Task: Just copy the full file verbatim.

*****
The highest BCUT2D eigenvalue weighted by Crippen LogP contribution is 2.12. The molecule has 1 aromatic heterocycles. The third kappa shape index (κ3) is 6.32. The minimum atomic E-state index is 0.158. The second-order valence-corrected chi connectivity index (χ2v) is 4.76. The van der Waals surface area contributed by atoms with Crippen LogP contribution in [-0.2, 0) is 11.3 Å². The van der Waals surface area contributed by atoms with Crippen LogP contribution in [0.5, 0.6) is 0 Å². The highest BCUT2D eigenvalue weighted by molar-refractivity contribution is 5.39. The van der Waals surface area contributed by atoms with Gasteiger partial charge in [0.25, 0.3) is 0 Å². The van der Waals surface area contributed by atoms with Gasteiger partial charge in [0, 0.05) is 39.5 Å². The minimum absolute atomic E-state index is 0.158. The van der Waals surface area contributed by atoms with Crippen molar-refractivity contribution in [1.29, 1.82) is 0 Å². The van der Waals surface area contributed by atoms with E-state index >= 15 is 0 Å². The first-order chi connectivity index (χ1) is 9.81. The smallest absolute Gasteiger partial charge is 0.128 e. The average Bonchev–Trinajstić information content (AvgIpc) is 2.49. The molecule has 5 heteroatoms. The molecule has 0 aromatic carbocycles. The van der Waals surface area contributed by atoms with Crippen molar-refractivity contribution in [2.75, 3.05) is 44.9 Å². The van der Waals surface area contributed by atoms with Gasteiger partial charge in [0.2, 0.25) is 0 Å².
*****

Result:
The highest BCUT2D eigenvalue weighted by Crippen LogP contribution is 2.12. The molecule has 1 aromatic heterocycles. The third kappa shape index (κ3) is 6.32. The minimum atomic E-state index is 0.158. The second-order valence-corrected chi connectivity index (χ2v) is 4.76. The van der Waals surface area contributed by atoms with Crippen LogP contribution in [-0.2, 0) is 11.3 Å². The van der Waals surface area contributed by atoms with Crippen LogP contribution in [0.5, 0.6) is 0 Å². The highest BCUT2D eigenvalue weighted by molar-refractivity contribution is 5.39. The van der Waals surface area contributed by atoms with Gasteiger partial charge in [0.25, 0.3) is 0 Å². The van der Waals surface area contributed by atoms with Gasteiger partial charge in [0, 0.05) is 39.5 Å². The minimum absolute atomic E-state index is 0.158. The van der Waals surface area contributed by atoms with Crippen molar-refractivity contribution in [1.29, 1.82) is 0 Å². The van der Waals surface area contributed by atoms with E-state index >= 15 is 0 Å². The first-order chi connectivity index (χ1) is 9.81. The smallest absolute Gasteiger partial charge is 0.128 e. The average Bonchev–Trinajstić information content (AvgIpc) is 2.49. The molecule has 5 heteroatoms. The molecule has 0 aromatic carbocycles. The van der Waals surface area contributed by atoms with Crippen molar-refractivity contribution in [2.75, 3.05) is 44.9 Å². The van der Waals surface area contributed by atoms with Gasteiger partial charge in [0.2, 0.25) is 0 Å².